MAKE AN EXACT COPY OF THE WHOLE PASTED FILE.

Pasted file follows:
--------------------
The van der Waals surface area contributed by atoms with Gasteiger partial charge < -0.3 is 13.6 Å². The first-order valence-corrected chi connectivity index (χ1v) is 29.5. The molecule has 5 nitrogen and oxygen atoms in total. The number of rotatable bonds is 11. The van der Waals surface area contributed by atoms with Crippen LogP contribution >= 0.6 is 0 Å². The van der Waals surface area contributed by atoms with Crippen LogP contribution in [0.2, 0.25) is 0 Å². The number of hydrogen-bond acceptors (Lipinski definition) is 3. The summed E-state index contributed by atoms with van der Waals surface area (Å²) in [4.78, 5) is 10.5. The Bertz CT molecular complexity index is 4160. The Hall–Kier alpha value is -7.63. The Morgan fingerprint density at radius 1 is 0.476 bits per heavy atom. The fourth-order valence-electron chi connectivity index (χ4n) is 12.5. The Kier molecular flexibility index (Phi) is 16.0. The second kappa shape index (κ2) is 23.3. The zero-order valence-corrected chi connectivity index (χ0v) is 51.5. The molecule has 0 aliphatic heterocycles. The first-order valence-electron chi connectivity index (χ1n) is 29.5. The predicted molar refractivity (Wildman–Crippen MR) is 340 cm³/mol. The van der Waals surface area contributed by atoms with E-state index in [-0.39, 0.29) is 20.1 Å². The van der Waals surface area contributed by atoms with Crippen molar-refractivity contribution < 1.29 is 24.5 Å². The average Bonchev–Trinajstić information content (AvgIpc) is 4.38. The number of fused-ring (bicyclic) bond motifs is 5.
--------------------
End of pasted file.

The van der Waals surface area contributed by atoms with Gasteiger partial charge < -0.3 is 13.6 Å². The first-order valence-corrected chi connectivity index (χ1v) is 29.5. The molecule has 5 nitrogen and oxygen atoms in total. The number of rotatable bonds is 11. The van der Waals surface area contributed by atoms with Crippen LogP contribution >= 0.6 is 0 Å². The van der Waals surface area contributed by atoms with Crippen LogP contribution in [0.2, 0.25) is 0 Å². The number of hydrogen-bond acceptors (Lipinski definition) is 3. The summed E-state index contributed by atoms with van der Waals surface area (Å²) in [4.78, 5) is 10.5. The Bertz CT molecular complexity index is 4160. The Hall–Kier alpha value is -7.63. The Morgan fingerprint density at radius 1 is 0.476 bits per heavy atom. The fourth-order valence-electron chi connectivity index (χ4n) is 12.5. The Kier molecular flexibility index (Phi) is 16.0. The second kappa shape index (κ2) is 23.3. The zero-order valence-corrected chi connectivity index (χ0v) is 51.5. The molecule has 0 aliphatic heterocycles. The first-order valence-electron chi connectivity index (χ1n) is 29.5. The predicted molar refractivity (Wildman–Crippen MR) is 340 cm³/mol. The van der Waals surface area contributed by atoms with E-state index in [-0.39, 0.29) is 20.1 Å². The van der Waals surface area contributed by atoms with Crippen molar-refractivity contribution < 1.29 is 24.5 Å². The average Bonchev–Trinajstić information content (AvgIpc) is 4.38. The number of fused-ring (bicyclic) bond motifs is 5.